Film Review: Bill Frisell: A PortraitIntimate look at a guitarist and composer whose work has crossed several genres, with snippets of performances.
The widely admired guitarist and composer Bill Frisell has lost count of the albums he's appeared on. In addition to his twenty or so solo records, and his appearances in other bands, he's played with everyone from Bonnie Raitt to Elvis Costello to jazz legends like Jason Moran.
Shot over a five-year period, this documentary provides a broad overview of his accomplishments. Director Emma Franz follows Frisell through several of his musical lives: playing jazz and country in a trio with Tony Scherr and Kenny Wollensen; rehearsing with conductor Michael Gibbs and the BBC Symphony Orchestra; archival footage of the Paul Motian Trio with Frisell and Joe Lovano at the Village Vanguard; joining the Richter 858 Quartet.
Franz also interviews an impressive array of musicians who are unanimous in their praise of Frisell. Personal recollections are sparse. Most of the talk is about how he combines musical styles and about his tone, how he colors material through bending the neck of his instrument or through pedals that distort, delay and synthesize his sound.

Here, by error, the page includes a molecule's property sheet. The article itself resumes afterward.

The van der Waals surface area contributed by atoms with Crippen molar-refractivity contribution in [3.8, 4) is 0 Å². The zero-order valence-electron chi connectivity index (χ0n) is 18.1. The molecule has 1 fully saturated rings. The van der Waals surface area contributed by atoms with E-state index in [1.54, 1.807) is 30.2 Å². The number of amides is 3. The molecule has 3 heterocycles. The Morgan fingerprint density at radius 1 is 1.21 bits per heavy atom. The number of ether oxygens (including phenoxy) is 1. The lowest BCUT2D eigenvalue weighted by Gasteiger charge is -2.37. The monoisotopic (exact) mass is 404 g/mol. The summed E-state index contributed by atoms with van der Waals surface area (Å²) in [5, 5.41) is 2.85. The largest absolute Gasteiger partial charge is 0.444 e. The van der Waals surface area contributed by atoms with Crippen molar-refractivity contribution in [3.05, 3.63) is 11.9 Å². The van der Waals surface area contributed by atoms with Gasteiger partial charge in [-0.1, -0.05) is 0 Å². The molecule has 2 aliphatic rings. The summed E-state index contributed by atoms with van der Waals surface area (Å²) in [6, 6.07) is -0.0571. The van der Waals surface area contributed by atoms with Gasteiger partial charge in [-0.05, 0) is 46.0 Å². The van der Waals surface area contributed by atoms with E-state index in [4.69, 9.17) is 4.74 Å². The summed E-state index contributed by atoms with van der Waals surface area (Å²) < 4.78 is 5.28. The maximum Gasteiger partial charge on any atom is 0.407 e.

The documentary has to argue Frisell's importance through testimonials, not music. His compositions can run so long and can be so complex that they are difficult to excerpt. Fans who have followed the musician over the years will have no trouble appreciating what he is accomplishing here. Newcomers will have to make their way with little help or guidance.
Frisell himself isn't especially articulate, at least not in front of Franz's camera. He demonstrates some of his guitars, glances through sheet music, gives a brief tour of Greenwich Village. Affable and self-effacing, he resists explaining himself, his sentences often trailing off as his eyes dart back and forth nervously. At times he trades inside jokes with his wife, painter Carole d'Inverno.
What's most notable about Frisell, apart from his precise, formal playing and the affection he generates from his companions, is his wide grin. Bill Frisell: A Portrait presents an exceptionally talented artist who is able to pursue whatever direction his genius takes him. Jazz followers will also get the chance to revisit through interviews departed masters like Paul Motian, Jim Hall and John Abercrombie.
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